Recently, I was catching up on my reading stack of financial journals and daily periodicals and I was struck by one consistent inconsistency: the conclusions of any given study (research or survey) are always battling the conclusions of another study (research or survey). Public and private institutions are always publishing new or updated interpretations of financial data. It is like watching a daily episode of ‘Family Feud’: “Survey says!” But researchers and survey companies can cherry-pick data sets, such as time periods, to make almost any point. In other words, you can beat data into submission. Mark Twain popularized the phrase, “There are lies, damn lies, and statistics.”
A new survey reveals a pattern.
Politicians, economists, market analysts and investment firms wage war over whose conclusions are, in fact, fact.
Then statistics and attendant conclusions are published and passed along until they are accepted as facts – they become “mutant statistics.”
If you and I, the common folk, pick a side, we are accused of “drinking the Kool-Aid.”
It is OK, if not prudent, to believe in some general truths backed by research and study. Build your foundation on rock, not sand. For example, over long time periods, the data illustrates that stocks have outperformed bonds and bonds have outperformed bank accounts. However, this general truth is not necessarily tomorrow’s fact. Stocks do not always outperform bonds. Stocks do not always produce a 10 percent return. In any given year, or decade for that matter, cash or bonds may win the performance race.
Before we hang our hats and our financial futures on the conclusions of a survey, study or new research let’s swallow a piece of humble pie and drink some common sense. We have to acknowledge that the only constant in life is change. To quote television’s Sergeant Shultz, “I know nothing.” In reality, we don’t know what we don’t know.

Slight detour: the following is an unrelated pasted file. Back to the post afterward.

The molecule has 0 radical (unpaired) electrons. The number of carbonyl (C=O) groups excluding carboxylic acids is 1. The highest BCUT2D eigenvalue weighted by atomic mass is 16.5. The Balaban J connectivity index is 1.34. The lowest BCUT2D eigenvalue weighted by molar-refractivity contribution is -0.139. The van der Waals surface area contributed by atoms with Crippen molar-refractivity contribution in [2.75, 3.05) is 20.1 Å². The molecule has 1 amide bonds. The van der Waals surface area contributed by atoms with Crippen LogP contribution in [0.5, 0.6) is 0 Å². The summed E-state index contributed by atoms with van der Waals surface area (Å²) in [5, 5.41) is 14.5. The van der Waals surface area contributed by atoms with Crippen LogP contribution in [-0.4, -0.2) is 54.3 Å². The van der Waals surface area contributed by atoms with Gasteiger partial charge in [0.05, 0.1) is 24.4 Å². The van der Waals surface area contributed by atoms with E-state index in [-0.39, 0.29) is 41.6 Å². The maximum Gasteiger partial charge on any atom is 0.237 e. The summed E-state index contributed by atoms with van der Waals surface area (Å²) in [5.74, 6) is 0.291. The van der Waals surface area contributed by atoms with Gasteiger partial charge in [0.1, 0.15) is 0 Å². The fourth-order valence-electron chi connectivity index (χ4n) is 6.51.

We process dozens of financial decisions every
day. It can feel overwhelming. As a result, we may quickly seek guidance in the data or findings of other sources. Stop and think! Have you weighed and measured the variables before making a financial decision?
Have you reviewed multiple sources of data and findings? What does your gut tell you? What have your past experiences taught you? For example, you don’t need the results of a national survey to tell you that many Americans overspend, have too much debt, and often make terrible buy/sell decisions in their portfolio.
At the end of the day, the only statistics that matter to you are your own numbers. You are smarter than you think. You really know what to do. Do it.